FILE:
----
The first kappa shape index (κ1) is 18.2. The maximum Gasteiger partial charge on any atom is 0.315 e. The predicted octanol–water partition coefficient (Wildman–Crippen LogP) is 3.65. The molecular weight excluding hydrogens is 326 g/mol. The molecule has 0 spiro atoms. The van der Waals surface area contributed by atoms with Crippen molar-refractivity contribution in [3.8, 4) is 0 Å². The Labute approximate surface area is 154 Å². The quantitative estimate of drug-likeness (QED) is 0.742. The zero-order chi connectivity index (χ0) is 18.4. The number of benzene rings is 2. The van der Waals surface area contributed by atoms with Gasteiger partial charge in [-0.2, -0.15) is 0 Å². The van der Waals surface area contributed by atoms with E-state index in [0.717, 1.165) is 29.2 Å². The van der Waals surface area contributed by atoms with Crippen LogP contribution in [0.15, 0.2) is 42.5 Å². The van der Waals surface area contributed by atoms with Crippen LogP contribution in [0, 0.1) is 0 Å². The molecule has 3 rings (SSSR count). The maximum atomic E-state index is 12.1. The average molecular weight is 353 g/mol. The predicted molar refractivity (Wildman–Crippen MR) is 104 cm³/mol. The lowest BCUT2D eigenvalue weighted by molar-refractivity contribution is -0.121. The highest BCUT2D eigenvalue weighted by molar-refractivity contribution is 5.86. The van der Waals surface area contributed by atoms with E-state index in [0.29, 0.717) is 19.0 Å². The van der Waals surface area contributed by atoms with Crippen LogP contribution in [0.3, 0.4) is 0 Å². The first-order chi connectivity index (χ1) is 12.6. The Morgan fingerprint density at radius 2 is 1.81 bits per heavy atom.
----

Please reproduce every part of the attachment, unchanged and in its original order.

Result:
The first kappa shape index (κ1) is 18.2. The maximum Gasteiger partial charge on any atom is 0.315 e. The predicted octanol–water partition coefficient (Wildman–Crippen LogP) is 3.65. The molecular weight excluding hydrogens is 326 g/mol. The molecule has 0 spiro atoms. The van der Waals surface area contributed by atoms with Crippen molar-refractivity contribution in [3.8, 4) is 0 Å². The Labute approximate surface area is 154 Å². The quantitative estimate of drug-likeness (QED) is 0.742. The zero-order chi connectivity index (χ0) is 18.4. The number of benzene rings is 2. The van der Waals surface area contributed by atoms with Gasteiger partial charge in [-0.2, -0.15) is 0 Å². The van der Waals surface area contributed by atoms with E-state index in [0.717, 1.165) is 29.2 Å². The van der Waals surface area contributed by atoms with Crippen LogP contribution in [0.15, 0.2) is 42.5 Å². The van der Waals surface area contributed by atoms with Crippen LogP contribution in [0, 0.1) is 0 Å². The molecule has 3 rings (SSSR count). The maximum atomic E-state index is 12.1. The average molecular weight is 353 g/mol. The predicted molar refractivity (Wildman–Crippen MR) is 104 cm³/mol. The lowest BCUT2D eigenvalue weighted by molar-refractivity contribution is -0.121. The highest BCUT2D eigenvalue weighted by molar-refractivity contribution is 5.86. The van der Waals surface area contributed by atoms with E-state index in [0.29, 0.717) is 19.0 Å². The van der Waals surface area contributed by atoms with Crippen LogP contribution in [0.3, 0.4) is 0 Å². The first-order chi connectivity index (χ1) is 12.6. The Morgan fingerprint density at radius 2 is 1.81 bits per heavy atom.